Music festivals: such a waste... really?

  Leave no trace...

Leave no trace...

I've just finished a Skype conversation with someone from Sheltercare. Sheltercare is a Belgian company producing sustainable tents for, among others, festival goers. The company is born out of the realisation that so many tents are left behind at festival sites. At European festivals this tent dumping is a real problem.

Pictures of the 2013 edition of Reading Festival in England showing the vast amount of waste left behind at the festival site went viral. Outcry followed but it's pretty much the same at other festivals worldwide. Festival attendees, tired after several days partying, look at their tent and think: it's a cheap tent, I'm tired, and I can't be bothered to break it down and bring it all the way back home. Let's leave it!

  Composting, recycling...whatever it is: make it easy for your audience!

Composting, recycling...whatever it is: make it easy for your audience!

The assumption is that the festival will clean it up. After all you paid a lot of money for your ticket so surely they can afford someone to clean it up. You see the same attitude in cinemas. People buy a gallon of coke and a bucket of popcorn. Once the movie has finished people get up and leave the buckets behind making sure Hans & Gretel can use the popcorn on the floor to find their way out of the theatre. After all, you paid for the ticket so someone else can clean your mess. 

But if that is the attitude than surely that attitude changes when people visit a festival organised by a non-profit? Not really. Last year I worked at San Francisco Pride. A not-for-profit organisation that is well known here in the Bay Area. Last year the event welcomed almost one million people. That's a lot of people and also a lot of waste. A lot of waste is created by sponsors handing out gadgets wrapped in plastic or cardboard. The audience likes getting stuff for free so they accept the gadgets. Once they had a good look at it, they throw it away. Not in a bin. Bins are overflowing with waste already anyway. So on the floor it is. It makes the festival site look like a mess (let alone a safety issue). Not what the organisation had in mind and surely also not what a festival attendee wants?!

So is it 'green fatigue'? I guess it comes down to the psychology of the attendees. If something is already a mess you don't feel guilty for littering. After all you didn't start it, you just did what all the others are doing. Right... But still someone started it and must have thought that is was okay to do so. So what can we do to change that attitude?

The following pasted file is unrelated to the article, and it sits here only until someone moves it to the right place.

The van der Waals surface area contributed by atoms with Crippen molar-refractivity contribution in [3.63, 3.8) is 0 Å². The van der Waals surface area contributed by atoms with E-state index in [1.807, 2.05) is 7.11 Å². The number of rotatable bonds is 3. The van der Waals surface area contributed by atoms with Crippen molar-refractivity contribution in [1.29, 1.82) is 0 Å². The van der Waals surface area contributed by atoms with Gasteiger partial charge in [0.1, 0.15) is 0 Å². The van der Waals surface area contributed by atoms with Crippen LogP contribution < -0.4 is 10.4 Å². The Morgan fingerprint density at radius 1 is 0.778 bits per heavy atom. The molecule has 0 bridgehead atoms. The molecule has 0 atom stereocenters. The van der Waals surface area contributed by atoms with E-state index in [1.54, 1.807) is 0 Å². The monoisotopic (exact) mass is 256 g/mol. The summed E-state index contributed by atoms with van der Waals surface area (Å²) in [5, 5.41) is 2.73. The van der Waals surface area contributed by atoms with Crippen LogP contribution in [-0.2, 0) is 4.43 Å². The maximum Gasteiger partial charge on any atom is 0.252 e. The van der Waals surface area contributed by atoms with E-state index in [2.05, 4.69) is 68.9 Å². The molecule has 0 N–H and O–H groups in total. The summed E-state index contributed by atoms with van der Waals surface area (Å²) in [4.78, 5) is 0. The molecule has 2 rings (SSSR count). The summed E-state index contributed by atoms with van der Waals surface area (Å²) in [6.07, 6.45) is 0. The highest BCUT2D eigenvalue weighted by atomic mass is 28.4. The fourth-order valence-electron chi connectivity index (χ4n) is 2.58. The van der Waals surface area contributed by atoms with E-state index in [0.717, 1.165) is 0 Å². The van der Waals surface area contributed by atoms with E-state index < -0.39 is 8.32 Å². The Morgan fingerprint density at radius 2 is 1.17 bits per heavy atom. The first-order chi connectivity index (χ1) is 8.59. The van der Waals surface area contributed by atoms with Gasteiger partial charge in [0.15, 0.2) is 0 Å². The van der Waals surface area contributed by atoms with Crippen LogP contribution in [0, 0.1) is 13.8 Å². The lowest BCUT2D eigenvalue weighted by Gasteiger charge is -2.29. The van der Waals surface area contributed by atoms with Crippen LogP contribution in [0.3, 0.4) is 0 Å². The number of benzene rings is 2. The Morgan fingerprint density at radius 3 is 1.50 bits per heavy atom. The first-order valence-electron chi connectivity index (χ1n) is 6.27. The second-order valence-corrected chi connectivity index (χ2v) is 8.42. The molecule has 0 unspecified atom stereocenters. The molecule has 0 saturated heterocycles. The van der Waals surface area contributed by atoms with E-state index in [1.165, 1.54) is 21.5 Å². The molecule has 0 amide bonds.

Millennials are not as green minded as they say they are, according to a 2013 research study from DDB Worldwide. They don't recycle as much as baby boomers for example. But interestingly they do feel that an individual can make a difference. 

Can festivals promote their cleaning activities to an individual rather than a crowd? I think they can. Make it a personal issue! Perhaps they can promote the benefits of their waste program to their audience. How they deal with waste and why they want to reduce the amount of waste collected needs to be communicated. What is it that a festival wants to achieve with their waste management program? A cleaner site, more pleasant environment for attendees, a safer place, sustainable motives? Whatever the goals are they need to be communicated to the audience in easy to understand messages. And for crying out loud make it easy for your attendees to actually do what you want them to do. Your average Joe doesn't know the difference between biodegradable plates, recyclable plates, and those plasticky looking plates. Is that plastic? Don't give them a reason to get 'green fatigue'. 

As far as the audience goes they need to understand that their behaviour has a price tag attached to it. Someone has to pay for cleanup and a festival organisation will recoup the money somewhere; most likely your ticket price. No one likes to sit on a waste dump so try to keep the festival site (relatively) clean. I hope you agree with me so why do you litter when you're at a festival site? Don't tell me you're too wasted (...) to think about it. 

  Great green initiative from festivals

Great green initiative from festivals

So, this summer we'll all pick up the cr*p we've created when at a festival site. We promise to throw everything in the bins provided and we promise to take our tents back home with us so we can reuse them again. And again! Let's start a culture change. Somehow I need to think of the South Koreans who made it to the semi final in the 2002 football World Cup. Huge crowds gathered to watch the game and afterwards they made sure they took all their stuff with them, leaving behind a clean place. So perhaps we need a Korean approach at festivals: a change of culture!  

Over the years festivals have launched initiatives such as 'love your tent', 'leave no trace', and 'pack it in, pack it out'. Great initiatives but the real struggle is to convince the audience to participate. Let's hope 2015 will be the year that we start loving our tent and we pack it in and out so that we don't leave a trace. Please!